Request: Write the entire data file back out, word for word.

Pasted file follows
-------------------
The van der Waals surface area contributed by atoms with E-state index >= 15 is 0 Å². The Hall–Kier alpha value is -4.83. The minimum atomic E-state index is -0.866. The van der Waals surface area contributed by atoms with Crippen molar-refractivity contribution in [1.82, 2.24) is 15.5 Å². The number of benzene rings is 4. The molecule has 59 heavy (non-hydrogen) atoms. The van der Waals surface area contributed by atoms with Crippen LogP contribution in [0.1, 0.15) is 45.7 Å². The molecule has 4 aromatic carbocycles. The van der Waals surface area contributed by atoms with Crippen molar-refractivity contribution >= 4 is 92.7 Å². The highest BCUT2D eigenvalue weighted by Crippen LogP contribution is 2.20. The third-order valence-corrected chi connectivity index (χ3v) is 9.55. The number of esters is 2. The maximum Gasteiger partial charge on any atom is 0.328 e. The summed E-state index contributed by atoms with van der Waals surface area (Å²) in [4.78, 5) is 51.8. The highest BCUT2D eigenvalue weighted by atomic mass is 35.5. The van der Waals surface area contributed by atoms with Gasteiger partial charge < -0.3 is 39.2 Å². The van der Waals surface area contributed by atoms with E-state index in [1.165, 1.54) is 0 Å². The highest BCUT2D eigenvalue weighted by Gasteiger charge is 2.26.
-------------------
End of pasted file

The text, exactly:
The van der Waals surface area contributed by atoms with E-state index >= 15 is 0 Å². The Hall–Kier alpha value is -4.83. The minimum atomic E-state index is -0.866. The van der Waals surface area contributed by atoms with Crippen molar-refractivity contribution in [1.82, 2.24) is 15.5 Å². The number of benzene rings is 4. The molecule has 59 heavy (non-hydrogen) atoms. The van der Waals surface area contributed by atoms with Crippen LogP contribution in [0.1, 0.15) is 45.7 Å². The molecule has 4 aromatic carbocycles. The van der Waals surface area contributed by atoms with Crippen molar-refractivity contribution >= 4 is 92.7 Å². The highest BCUT2D eigenvalue weighted by Crippen LogP contribution is 2.20. The third-order valence-corrected chi connectivity index (χ3v) is 9.55. The number of esters is 2. The maximum Gasteiger partial charge on any atom is 0.328 e. The summed E-state index contributed by atoms with van der Waals surface area (Å²) in [4.78, 5) is 51.8. The highest BCUT2D eigenvalue weighted by atomic mass is 35.5. The van der Waals surface area contributed by atoms with Gasteiger partial charge < -0.3 is 39.2 Å². The van der Waals surface area contributed by atoms with E-state index in [1.165, 1.54) is 0 Å². The highest BCUT2D eigenvalue weighted by Gasteiger charge is 2.26.